3D Printshow : 7-9th November Trends Across the 3 day event “3D Printing has Freeking arrived” Home A key space for 3D Printing’s opportunity to make the biggest impact is the home. Traditional 2D printers were seen as a ‘luxury’ that only businesses could afford 20 years ago, 3D printers are likely to make an imprint into the domestic market in the matter of 5 years. 3D Printers for the domestic market currently cost around £1000. Lazerjet printers costed that only 2 years ago, which demonstrates that this technology for the home is here already. Domestic use could be almost limitless, and the difficulty of sourcing appropriate files to manufacture these items is being addressed by open source communities like Thingiverse. It allow you to download objects and print them such as missing remote backs, desk times - design to high street. It tidies, light fittings and even moving acknowledges that 3D Printing could parts for toys, all for free. really impact on the dependency on mass production and a move to a more Fashion The Fashion industry have been early ‘print on demand’ model. adopters. We are now starting to see the Education first few pieces of 3D Printed work An exciting thing we noticed this year come into the mainstream from big name designers, marrying Art and Tech was the impact that 3D printing is having on the education space. The cultures. range and offers from courses such as As the technology of 3D Printing Design and Technology have been evolves, so does the complexity of designs it can produce. In turn, the raw under huge pressure to cut back. Often seen as behind the curve of the Industry materials these printers needs to. The boom in flexible PLA (Polylactic Acid! A itself; the cost of raw materials, biodegradable plastic), used in the dress equipment and the skill sets of teachers and lecturers struggle to keep up. (in the photo above) unlocks more We think 3D printing is one of the key options of durability and flexibility to catalysts for change here. Governments designers to play with 3D Printing’s and schools are now embracing the idea possibilities. that the next generation of digitallyThe fashion industry continually skilled children have a drive to engage challenges itself to stay on top of fully in that digital world. Whether current fashion trends and short lead Coding, Photoshop CAD or design 3D Print Hubs Company to Watch Network of 3D Printers Since starting up in Amsterdam 3D Print Hub have over 1800 printers accessible Worldwide. With over 40 in the UK since starting in October. 2 At this year’s show there were a lot of companies that really stood out for being truly innovative. The one that really made us think was 3D Print Hub. The Amsterdam-based start-up was founded in April 2013. 3D Hubs is a collaborative production platform for 3D printer owners and 3D makers to connect. Their mission - to make 3D printing accessible to everyone by unlocking the world’s idle 3D printers, “Every printer we ship has our pride of Brooklyn in them, as we feel our printers are enabling a whole new generation to make new things” Bre Pettis -Makerbot Founder tools, these are at last being integrated properly into the curriculum. Makerbot’s new plan was unveiled this year - put a 3D Printer in every school in America to equip, enlighten and up skill the next generation with all the possibilities that 3D printing offers them for their future. Product prototyping One of the great examples we saw for the work place that 3D Printing has enabled is the prototyping of a product or idea. Using traditional methods it would be very expensive and time consuming to produce a physical prototype of a new product you were developing. With a printer you just upload the digital file and print overnight, if there is then a problem with the design once you have printed it out you can then just tweak the digital design and print again. facilitating transactions between 3D printer owners (Hubs) and people that want to make 3D prints (makers). They are the world's largest network of 3D printers with over 1,700 printing locations across 300 cities. With most 3D printers laying idle 80% of the time this allows the printer owners to make money in down time. It’s an incredibly interesting concept. Allowing people to print customised items locally in a matter of hours. This really opens up the use of hyper-local communities for manufacturing without needing linear supply and demand systems! @WilliamEdHarvey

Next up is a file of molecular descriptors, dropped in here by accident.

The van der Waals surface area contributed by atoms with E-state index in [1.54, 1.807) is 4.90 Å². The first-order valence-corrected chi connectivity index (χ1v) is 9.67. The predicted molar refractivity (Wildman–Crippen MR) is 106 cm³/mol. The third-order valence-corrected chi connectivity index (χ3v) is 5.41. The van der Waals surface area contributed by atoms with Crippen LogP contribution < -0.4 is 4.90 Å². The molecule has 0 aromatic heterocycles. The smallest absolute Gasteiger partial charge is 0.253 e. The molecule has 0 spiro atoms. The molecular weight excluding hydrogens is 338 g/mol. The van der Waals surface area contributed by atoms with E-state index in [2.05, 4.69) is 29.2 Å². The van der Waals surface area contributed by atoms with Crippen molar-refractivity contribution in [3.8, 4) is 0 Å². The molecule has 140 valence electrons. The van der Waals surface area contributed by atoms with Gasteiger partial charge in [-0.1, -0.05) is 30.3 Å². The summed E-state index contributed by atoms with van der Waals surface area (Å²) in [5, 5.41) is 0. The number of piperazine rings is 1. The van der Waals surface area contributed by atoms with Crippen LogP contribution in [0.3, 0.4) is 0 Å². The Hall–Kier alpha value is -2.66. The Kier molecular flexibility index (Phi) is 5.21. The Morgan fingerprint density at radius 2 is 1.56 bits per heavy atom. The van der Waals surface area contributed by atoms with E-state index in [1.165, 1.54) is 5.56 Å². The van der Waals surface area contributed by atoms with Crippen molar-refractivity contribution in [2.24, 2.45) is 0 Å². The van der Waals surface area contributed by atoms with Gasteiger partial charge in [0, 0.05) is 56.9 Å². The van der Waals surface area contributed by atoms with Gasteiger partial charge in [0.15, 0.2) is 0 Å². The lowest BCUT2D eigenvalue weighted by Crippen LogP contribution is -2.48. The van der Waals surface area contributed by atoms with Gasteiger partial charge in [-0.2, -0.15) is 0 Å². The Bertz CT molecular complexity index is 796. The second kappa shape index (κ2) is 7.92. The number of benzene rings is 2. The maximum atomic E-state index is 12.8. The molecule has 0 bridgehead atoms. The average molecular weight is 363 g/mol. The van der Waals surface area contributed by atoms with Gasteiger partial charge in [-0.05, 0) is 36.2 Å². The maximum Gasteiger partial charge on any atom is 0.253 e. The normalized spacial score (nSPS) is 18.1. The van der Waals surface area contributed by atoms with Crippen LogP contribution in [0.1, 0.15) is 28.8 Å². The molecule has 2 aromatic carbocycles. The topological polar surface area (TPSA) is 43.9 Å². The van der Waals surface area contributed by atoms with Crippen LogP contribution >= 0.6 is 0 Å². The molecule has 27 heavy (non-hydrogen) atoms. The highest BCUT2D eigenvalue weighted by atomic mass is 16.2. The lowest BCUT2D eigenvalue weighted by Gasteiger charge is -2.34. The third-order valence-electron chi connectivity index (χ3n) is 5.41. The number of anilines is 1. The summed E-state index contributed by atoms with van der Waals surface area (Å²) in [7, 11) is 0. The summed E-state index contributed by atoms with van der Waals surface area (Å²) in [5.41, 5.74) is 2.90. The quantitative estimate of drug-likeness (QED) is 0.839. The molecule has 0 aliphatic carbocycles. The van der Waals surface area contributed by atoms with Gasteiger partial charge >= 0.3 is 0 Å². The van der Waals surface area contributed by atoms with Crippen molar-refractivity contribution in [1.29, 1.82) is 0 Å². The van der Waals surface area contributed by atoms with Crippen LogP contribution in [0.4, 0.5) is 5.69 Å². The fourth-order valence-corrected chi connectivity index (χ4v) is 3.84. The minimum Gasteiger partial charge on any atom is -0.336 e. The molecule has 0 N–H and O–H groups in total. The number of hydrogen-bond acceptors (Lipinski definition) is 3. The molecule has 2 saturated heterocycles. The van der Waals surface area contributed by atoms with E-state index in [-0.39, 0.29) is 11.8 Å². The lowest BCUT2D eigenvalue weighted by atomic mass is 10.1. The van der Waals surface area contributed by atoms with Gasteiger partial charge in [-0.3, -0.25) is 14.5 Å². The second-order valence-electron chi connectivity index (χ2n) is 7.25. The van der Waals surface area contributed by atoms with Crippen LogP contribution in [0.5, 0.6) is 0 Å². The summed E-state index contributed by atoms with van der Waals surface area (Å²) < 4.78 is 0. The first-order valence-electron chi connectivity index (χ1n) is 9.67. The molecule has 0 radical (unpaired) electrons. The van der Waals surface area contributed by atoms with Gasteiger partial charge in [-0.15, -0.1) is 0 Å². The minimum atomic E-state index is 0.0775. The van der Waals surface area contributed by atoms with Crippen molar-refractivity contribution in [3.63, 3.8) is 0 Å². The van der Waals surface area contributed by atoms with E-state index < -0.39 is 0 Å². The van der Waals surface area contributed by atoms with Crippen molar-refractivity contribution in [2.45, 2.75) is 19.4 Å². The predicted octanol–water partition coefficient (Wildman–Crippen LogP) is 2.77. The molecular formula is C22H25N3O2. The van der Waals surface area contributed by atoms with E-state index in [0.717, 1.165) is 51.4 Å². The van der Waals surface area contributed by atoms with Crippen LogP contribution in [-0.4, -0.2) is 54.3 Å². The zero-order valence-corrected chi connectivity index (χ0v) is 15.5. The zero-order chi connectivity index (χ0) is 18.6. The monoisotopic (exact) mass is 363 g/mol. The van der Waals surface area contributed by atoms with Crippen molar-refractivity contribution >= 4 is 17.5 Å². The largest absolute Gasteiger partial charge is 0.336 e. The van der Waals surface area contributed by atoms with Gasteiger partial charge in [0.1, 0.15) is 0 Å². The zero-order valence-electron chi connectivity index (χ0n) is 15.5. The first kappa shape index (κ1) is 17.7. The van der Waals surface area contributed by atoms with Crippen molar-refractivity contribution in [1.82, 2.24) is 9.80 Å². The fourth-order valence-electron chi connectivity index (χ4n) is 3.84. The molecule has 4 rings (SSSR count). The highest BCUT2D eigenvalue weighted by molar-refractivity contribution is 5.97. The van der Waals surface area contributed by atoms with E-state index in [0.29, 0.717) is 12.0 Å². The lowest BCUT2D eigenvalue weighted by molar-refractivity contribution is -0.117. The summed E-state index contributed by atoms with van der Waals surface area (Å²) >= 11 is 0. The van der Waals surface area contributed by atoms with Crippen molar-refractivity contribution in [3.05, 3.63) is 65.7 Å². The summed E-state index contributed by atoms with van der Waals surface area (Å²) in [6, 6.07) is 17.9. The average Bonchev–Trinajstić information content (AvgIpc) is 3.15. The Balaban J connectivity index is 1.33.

3D Printshow : 7-9th November Personalisation Have it how YOU want it As our culture evolves and moves away from the costly mass manufacture towards more consumerdriven personalisation of products, 3D printing can and is having a dramatic effect on what is possible. On the High St., this will have a dramatic effect. Using in-house 3D Printing of custom Fashion brand products will enable users to have personalised items such as jewellery with names photos and messages unique to them. Premium drink brands can offer personalised bottles or glasses printed live in-store. At this year’s show, visitors were given the opportunity to get their full body scanned and printed. A hand operated scanning camera takes a number high quality images then stitches them together to make a digital model of the subject. This was similar to a trial earlier this month where ASDA ran a scheme in 2 stores where customers were scanned and had miniatures versions of themselves printed in 3D. There is unquestionably a rise in demand for the personalisation of products. Brands want to enable consumer’s desires to stand out, be different, as they know they are more and more aware of what new technologies can offer them. Brands will be able to facilitate more unique and one off items for their target audiences, helping build loyalty. This growing trend of personal products means the demand for more skilled CAD (Computer Aided Design) Designers is becoming apparent. “If someone doesn't like the limited products brands are manufacturing, they will just go home design and print their own” Bram De Zwart - 3D Hubs Through companies such as Autodesk enabling users by giving away the basic tools to do this for free. 123D Design for example allows you to create basic 3 Dimensional designs, topped with various tutorials available on YouTube. This is enabling people to design what they want, however they want it on their own personal computers. It won’t be long before the next generation will embrace the entire process ; have an idea, design it on their computer or tablet then print in a matter of hours. A great example of using 3D Printing for a brand was the work we undertook for our IBM Client at Wimbledon. ‘Data-driven souvenirs’ was a project collaboration between Ogilvy One, Labs and the team behind ‘3D Print Show’. We combined data analytics of each player’s match performance (Form) with the fan’s live opinion of them from social media (Status). The top players were then listed on the IBM Wimbledon Leader board, and commemorated with the creation of limited edition, personalised souvenir trophies. At the IBM Live printing stand, 9 x 3D Printers printed out different trophies fed by that live data. Attendees were given a chance to not just see the data on a screen but hold it in the form of personalised trophies almost instantly. Have it how you want it! With the ease of customisation for iPhone cases, Rings, Toys and prosthetics through 3D printing, what else could we see customised in the future? 3 @WilliamEdHarvey